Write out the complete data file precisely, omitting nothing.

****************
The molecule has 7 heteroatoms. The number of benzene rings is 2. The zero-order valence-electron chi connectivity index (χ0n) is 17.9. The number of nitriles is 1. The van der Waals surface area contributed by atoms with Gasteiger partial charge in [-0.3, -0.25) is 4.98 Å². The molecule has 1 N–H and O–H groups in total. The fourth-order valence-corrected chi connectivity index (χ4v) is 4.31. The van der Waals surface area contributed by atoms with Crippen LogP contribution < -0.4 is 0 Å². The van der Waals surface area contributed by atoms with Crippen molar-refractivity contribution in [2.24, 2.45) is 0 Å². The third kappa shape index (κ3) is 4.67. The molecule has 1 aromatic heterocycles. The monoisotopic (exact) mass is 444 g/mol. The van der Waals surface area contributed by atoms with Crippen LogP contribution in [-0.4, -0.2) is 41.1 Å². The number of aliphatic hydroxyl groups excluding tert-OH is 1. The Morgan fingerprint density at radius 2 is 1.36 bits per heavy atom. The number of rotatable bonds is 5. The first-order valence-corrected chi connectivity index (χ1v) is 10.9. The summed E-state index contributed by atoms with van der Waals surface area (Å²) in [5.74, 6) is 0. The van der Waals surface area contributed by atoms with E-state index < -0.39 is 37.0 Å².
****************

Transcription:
The molecule has 7 heteroatoms. The number of benzene rings is 2. The zero-order valence-electron chi connectivity index (χ0n) is 17.9. The number of nitriles is 1. The van der Waals surface area contributed by atoms with Gasteiger partial charge in [-0.3, -0.25) is 4.98 Å². The molecule has 1 N–H and O–H groups in total. The fourth-order valence-corrected chi connectivity index (χ4v) is 4.31. The van der Waals surface area contributed by atoms with Crippen LogP contribution < -0.4 is 0 Å². The van der Waals surface area contributed by atoms with Crippen molar-refractivity contribution in [2.24, 2.45) is 0 Å². The third kappa shape index (κ3) is 4.67. The molecule has 1 aromatic heterocycles. The monoisotopic (exact) mass is 444 g/mol. The van der Waals surface area contributed by atoms with Crippen LogP contribution in [-0.4, -0.2) is 41.1 Å². The number of aliphatic hydroxyl groups excluding tert-OH is 1. The Morgan fingerprint density at radius 2 is 1.36 bits per heavy atom. The number of rotatable bonds is 5. The first-order valence-corrected chi connectivity index (χ1v) is 10.9. The summed E-state index contributed by atoms with van der Waals surface area (Å²) in [5.74, 6) is 0. The van der Waals surface area contributed by atoms with E-state index < -0.39 is 37.0 Å².